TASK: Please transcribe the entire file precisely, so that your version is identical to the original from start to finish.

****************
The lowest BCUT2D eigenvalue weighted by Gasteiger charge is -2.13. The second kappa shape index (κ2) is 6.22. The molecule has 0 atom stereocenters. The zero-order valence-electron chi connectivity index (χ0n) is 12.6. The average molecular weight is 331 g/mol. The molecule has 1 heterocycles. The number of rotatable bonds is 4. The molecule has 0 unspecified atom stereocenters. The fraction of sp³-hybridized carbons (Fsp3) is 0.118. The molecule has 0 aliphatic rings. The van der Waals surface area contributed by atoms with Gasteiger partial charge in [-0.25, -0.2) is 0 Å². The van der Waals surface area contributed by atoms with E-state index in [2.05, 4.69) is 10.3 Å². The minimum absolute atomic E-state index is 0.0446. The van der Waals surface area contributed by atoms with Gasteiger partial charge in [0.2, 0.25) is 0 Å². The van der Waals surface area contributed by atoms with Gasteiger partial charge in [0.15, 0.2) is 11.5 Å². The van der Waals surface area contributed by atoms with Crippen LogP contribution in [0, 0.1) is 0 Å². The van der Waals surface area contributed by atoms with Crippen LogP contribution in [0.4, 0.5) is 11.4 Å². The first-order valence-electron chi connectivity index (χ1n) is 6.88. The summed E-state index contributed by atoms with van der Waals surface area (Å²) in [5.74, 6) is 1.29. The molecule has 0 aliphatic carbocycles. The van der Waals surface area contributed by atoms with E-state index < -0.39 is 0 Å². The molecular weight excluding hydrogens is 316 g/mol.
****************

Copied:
The lowest BCUT2D eigenvalue weighted by Gasteiger charge is -2.13. The second kappa shape index (κ2) is 6.22. The molecule has 0 atom stereocenters. The zero-order valence-electron chi connectivity index (χ0n) is 12.6. The average molecular weight is 331 g/mol. The molecule has 1 heterocycles. The number of rotatable bonds is 4. The molecule has 0 unspecified atom stereocenters. The fraction of sp³-hybridized carbons (Fsp3) is 0.118. The molecule has 0 aliphatic rings. The van der Waals surface area contributed by atoms with Gasteiger partial charge in [-0.25, -0.2) is 0 Å². The van der Waals surface area contributed by atoms with E-state index in [2.05, 4.69) is 10.3 Å². The minimum absolute atomic E-state index is 0.0446. The van der Waals surface area contributed by atoms with Gasteiger partial charge in [0.2, 0.25) is 0 Å². The van der Waals surface area contributed by atoms with Gasteiger partial charge in [0.15, 0.2) is 11.5 Å². The van der Waals surface area contributed by atoms with Crippen LogP contribution in [0, 0.1) is 0 Å². The van der Waals surface area contributed by atoms with Crippen LogP contribution in [0.4, 0.5) is 11.4 Å². The first-order valence-electron chi connectivity index (χ1n) is 6.88. The summed E-state index contributed by atoms with van der Waals surface area (Å²) in [5.74, 6) is 1.29. The molecule has 0 aliphatic carbocycles. The van der Waals surface area contributed by atoms with E-state index < -0.39 is 0 Å². The molecular weight excluding hydrogens is 316 g/mol.